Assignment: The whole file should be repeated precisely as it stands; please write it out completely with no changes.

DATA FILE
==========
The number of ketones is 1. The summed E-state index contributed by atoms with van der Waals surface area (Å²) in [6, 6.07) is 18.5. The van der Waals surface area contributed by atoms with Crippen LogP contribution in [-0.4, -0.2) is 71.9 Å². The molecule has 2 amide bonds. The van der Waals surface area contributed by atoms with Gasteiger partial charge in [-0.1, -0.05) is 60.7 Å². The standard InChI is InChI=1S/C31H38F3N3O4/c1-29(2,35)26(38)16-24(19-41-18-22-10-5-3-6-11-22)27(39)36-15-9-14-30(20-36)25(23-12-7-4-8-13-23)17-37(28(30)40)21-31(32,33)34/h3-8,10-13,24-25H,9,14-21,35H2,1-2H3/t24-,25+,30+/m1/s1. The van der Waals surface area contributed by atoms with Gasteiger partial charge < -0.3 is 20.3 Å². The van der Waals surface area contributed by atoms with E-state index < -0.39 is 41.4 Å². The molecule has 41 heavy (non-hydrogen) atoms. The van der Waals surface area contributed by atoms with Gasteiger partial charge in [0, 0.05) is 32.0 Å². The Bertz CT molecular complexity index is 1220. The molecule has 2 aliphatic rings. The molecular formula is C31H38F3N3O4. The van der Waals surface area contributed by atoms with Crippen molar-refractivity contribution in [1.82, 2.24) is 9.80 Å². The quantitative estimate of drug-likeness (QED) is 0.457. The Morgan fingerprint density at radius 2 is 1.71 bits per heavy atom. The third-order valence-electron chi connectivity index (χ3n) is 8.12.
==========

The number of ketones is 1. The summed E-state index contributed by atoms with van der Waals surface area (Å²) in [6, 6.07) is 18.5. The van der Waals surface area contributed by atoms with Crippen LogP contribution in [-0.4, -0.2) is 71.9 Å². The molecule has 2 amide bonds. The van der Waals surface area contributed by atoms with Gasteiger partial charge in [-0.1, -0.05) is 60.7 Å². The standard InChI is InChI=1S/C31H38F3N3O4/c1-29(2,35)26(38)16-24(19-41-18-22-10-5-3-6-11-22)27(39)36-15-9-14-30(20-36)25(23-12-7-4-8-13-23)17-37(28(30)40)21-31(32,33)34/h3-8,10-13,24-25H,9,14-21,35H2,1-2H3/t24-,25+,30+/m1/s1. The van der Waals surface area contributed by atoms with Gasteiger partial charge < -0.3 is 20.3 Å². The van der Waals surface area contributed by atoms with E-state index < -0.39 is 41.4 Å². The molecule has 41 heavy (non-hydrogen) atoms. The van der Waals surface area contributed by atoms with Gasteiger partial charge in [0, 0.05) is 32.0 Å². The Bertz CT molecular complexity index is 1220. The molecule has 2 aliphatic rings. The molecular formula is C31H38F3N3O4. The van der Waals surface area contributed by atoms with Crippen molar-refractivity contribution in [1.82, 2.24) is 9.80 Å². The quantitative estimate of drug-likeness (QED) is 0.457. The Morgan fingerprint density at radius 2 is 1.71 bits per heavy atom. The third-order valence-electron chi connectivity index (χ3n) is 8.12.